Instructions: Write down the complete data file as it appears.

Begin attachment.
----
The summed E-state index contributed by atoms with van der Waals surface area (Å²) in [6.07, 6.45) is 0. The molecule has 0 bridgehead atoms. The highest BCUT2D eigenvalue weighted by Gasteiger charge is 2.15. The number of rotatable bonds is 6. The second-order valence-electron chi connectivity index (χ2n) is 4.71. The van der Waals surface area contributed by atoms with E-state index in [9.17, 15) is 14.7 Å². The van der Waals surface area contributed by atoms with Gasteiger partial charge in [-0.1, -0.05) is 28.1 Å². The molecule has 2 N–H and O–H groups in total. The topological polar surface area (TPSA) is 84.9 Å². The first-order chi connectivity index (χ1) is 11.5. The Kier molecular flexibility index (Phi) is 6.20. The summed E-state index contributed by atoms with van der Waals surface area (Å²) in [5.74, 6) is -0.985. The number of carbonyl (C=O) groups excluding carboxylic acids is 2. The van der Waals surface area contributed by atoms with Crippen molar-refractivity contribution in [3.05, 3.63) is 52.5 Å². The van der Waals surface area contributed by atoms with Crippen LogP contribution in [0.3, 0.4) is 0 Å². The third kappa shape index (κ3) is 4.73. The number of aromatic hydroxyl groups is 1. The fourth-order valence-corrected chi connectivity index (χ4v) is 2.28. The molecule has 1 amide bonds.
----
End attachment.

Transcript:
The summed E-state index contributed by atoms with van der Waals surface area (Å²) in [6.07, 6.45) is 0. The molecule has 0 bridgehead atoms. The highest BCUT2D eigenvalue weighted by Gasteiger charge is 2.15. The number of rotatable bonds is 6. The second-order valence-electron chi connectivity index (χ2n) is 4.71. The van der Waals surface area contributed by atoms with E-state index in [9.17, 15) is 14.7 Å². The van der Waals surface area contributed by atoms with Gasteiger partial charge in [-0.1, -0.05) is 28.1 Å². The molecule has 2 N–H and O–H groups in total. The topological polar surface area (TPSA) is 84.9 Å². The first-order chi connectivity index (χ1) is 11.5. The Kier molecular flexibility index (Phi) is 6.20. The summed E-state index contributed by atoms with van der Waals surface area (Å²) in [5.74, 6) is -0.985. The number of carbonyl (C=O) groups excluding carboxylic acids is 2. The van der Waals surface area contributed by atoms with Crippen molar-refractivity contribution in [3.05, 3.63) is 52.5 Å². The van der Waals surface area contributed by atoms with Crippen LogP contribution in [0.3, 0.4) is 0 Å². The third kappa shape index (κ3) is 4.73. The number of aromatic hydroxyl groups is 1. The fourth-order valence-corrected chi connectivity index (χ4v) is 2.28. The molecule has 1 amide bonds.